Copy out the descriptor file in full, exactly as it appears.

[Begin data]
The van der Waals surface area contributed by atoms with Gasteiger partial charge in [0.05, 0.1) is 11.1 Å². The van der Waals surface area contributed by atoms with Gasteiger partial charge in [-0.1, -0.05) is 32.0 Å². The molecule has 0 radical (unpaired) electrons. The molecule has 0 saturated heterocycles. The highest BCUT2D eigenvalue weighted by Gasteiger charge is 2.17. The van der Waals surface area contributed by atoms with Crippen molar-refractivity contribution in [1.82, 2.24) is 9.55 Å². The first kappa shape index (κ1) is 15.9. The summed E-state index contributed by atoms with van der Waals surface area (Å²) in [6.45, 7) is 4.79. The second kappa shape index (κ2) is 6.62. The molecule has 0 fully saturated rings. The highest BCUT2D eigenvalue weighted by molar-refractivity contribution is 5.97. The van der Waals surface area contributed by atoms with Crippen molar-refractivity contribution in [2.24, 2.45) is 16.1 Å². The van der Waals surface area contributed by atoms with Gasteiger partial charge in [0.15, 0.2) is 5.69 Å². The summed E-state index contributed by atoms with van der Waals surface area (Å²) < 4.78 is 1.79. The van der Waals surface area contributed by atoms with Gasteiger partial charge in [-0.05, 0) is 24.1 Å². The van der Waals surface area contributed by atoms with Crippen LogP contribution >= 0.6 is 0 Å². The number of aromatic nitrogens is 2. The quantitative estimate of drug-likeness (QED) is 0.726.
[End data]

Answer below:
The van der Waals surface area contributed by atoms with Gasteiger partial charge in [0.05, 0.1) is 11.1 Å². The van der Waals surface area contributed by atoms with Gasteiger partial charge in [-0.1, -0.05) is 32.0 Å². The molecule has 0 radical (unpaired) electrons. The molecule has 0 saturated heterocycles. The highest BCUT2D eigenvalue weighted by Gasteiger charge is 2.17. The van der Waals surface area contributed by atoms with Crippen molar-refractivity contribution in [1.82, 2.24) is 9.55 Å². The first kappa shape index (κ1) is 15.9. The summed E-state index contributed by atoms with van der Waals surface area (Å²) in [6.45, 7) is 4.79. The second kappa shape index (κ2) is 6.62. The molecule has 0 fully saturated rings. The highest BCUT2D eigenvalue weighted by molar-refractivity contribution is 5.97. The van der Waals surface area contributed by atoms with Crippen molar-refractivity contribution in [2.24, 2.45) is 16.1 Å². The van der Waals surface area contributed by atoms with Gasteiger partial charge in [0.15, 0.2) is 5.69 Å². The summed E-state index contributed by atoms with van der Waals surface area (Å²) < 4.78 is 1.79. The van der Waals surface area contributed by atoms with Gasteiger partial charge in [-0.05, 0) is 24.1 Å². The van der Waals surface area contributed by atoms with Crippen LogP contribution >= 0.6 is 0 Å². The number of aromatic nitrogens is 2. The quantitative estimate of drug-likeness (QED) is 0.726.